Criminal Charges from Drunk Driving Accidents

Prior results do not guarantee a similar outcome.

On July 19, 2012, a Westbury, New York resident's car spun out of control and went airborne on a Long Island expressway service road in Brentwood. The car slammed into the side of a 7-11 convenience store. According to police the driver was drunk, with a blood alcohol content (BAC) more than three times the legal limit of 0.08.

Unfortunately, the driver's pregnant wife was also injured and gave birth after an emergency C-section. The baby survived, but the driver's daughter died from her injuries about a week later. The motorist now faces several charges including driving while intoxicated (DWI) and vehicular homicide charges. If convicted, the motorist faces up to 25 years in prison.

DWI Charges in New York

New York has several criminal charges for impaired driving. Driving while ability impaired (DWAI) charges are for BACs between 0.05 and 0.07 and DWI charges arise when the BAC is 0.08 or higher. The charge becomes aggravated driving while intoxicated (Agg-DWI) when the BAC is 0.18 or higher. When drugs are involved, driving while ability impaired by drugs (DWAI-Drugs) or driving while ability impaired by combined alcohol and drug (DWAI-Combination) charges may follow.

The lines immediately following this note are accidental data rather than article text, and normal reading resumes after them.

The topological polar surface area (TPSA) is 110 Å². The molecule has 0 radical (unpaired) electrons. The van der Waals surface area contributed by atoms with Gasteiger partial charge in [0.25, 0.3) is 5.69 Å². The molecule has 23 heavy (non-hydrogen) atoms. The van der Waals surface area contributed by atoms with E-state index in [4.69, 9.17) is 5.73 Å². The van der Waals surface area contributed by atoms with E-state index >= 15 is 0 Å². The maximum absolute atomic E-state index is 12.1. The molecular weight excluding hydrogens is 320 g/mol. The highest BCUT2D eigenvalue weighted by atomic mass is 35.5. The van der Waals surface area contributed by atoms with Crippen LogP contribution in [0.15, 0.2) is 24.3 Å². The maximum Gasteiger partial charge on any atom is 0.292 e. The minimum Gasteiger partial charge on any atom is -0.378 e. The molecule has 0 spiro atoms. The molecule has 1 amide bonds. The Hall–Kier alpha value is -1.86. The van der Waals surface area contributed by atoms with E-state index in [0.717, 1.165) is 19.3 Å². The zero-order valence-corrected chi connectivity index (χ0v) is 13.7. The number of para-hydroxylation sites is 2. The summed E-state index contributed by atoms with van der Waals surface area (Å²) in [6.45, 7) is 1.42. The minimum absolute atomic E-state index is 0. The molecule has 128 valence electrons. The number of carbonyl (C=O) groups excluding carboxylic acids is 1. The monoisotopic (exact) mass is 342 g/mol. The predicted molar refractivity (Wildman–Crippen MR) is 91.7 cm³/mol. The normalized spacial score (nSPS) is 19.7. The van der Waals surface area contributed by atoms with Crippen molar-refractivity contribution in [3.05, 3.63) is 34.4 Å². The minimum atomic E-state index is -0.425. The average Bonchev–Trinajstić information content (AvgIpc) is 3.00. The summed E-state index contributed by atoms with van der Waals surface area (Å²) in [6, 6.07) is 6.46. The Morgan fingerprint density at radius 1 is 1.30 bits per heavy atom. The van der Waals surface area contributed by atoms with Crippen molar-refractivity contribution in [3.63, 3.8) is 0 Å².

First convictions for DWI, Agg-DWI, DWAI-Drugs and DWAI-Combination offenses are misdemeanors with a potential one-year jail term. Second offenses within 10 years are Class E felonies with a possible four-year prison term. If there is a third offense during those 10 years, a Class D felony can result in a prison term of up to seven years. Each type of DWI offense carries its own minimum license suspension.

Serious Penalties for Drunk Driving Accidents

The penalties quickly increase if anyone is injured or killed in a car accident because of another's impaired driving. In addition to DWI charges, tragic accidents can result in vehicular assault, manslaughter or homicide, or the aggravated versions of those offenses. Vehicular assault, a class D felony, is charged when injuries short of death are caused by a driver's recklessness. The assault becomes aggravated when the driver's BAC is 0.18 or more, making it a class C felony with up to 15 years in prison.

Vehicular manslaughter or vehicular homicide charges follow when someone dies because of a driver's recklessness. Aggravated vehicular manslaughter (vehicular manslaughter in the first degree) and aggravated vehicular homicide result when the driver's BAC is 0.18 or more. Aggravated vehicular manslaughter is a class C felony offense with a possible prison term of up to 15 years. Aggravated vehicular homicide is a class B felony with a possible prison term capped at 25 years.

New York criminal charges involving driving under the influence of drugs or alcohol carry serious penalties. Prison, jail, fines and license suspensions can have a significant and lasting impact on a person's life and their family. For that reason, it is crucial that anyone charged with a DWI-type offense consult with an experienced attorney to discuss their situation and their options.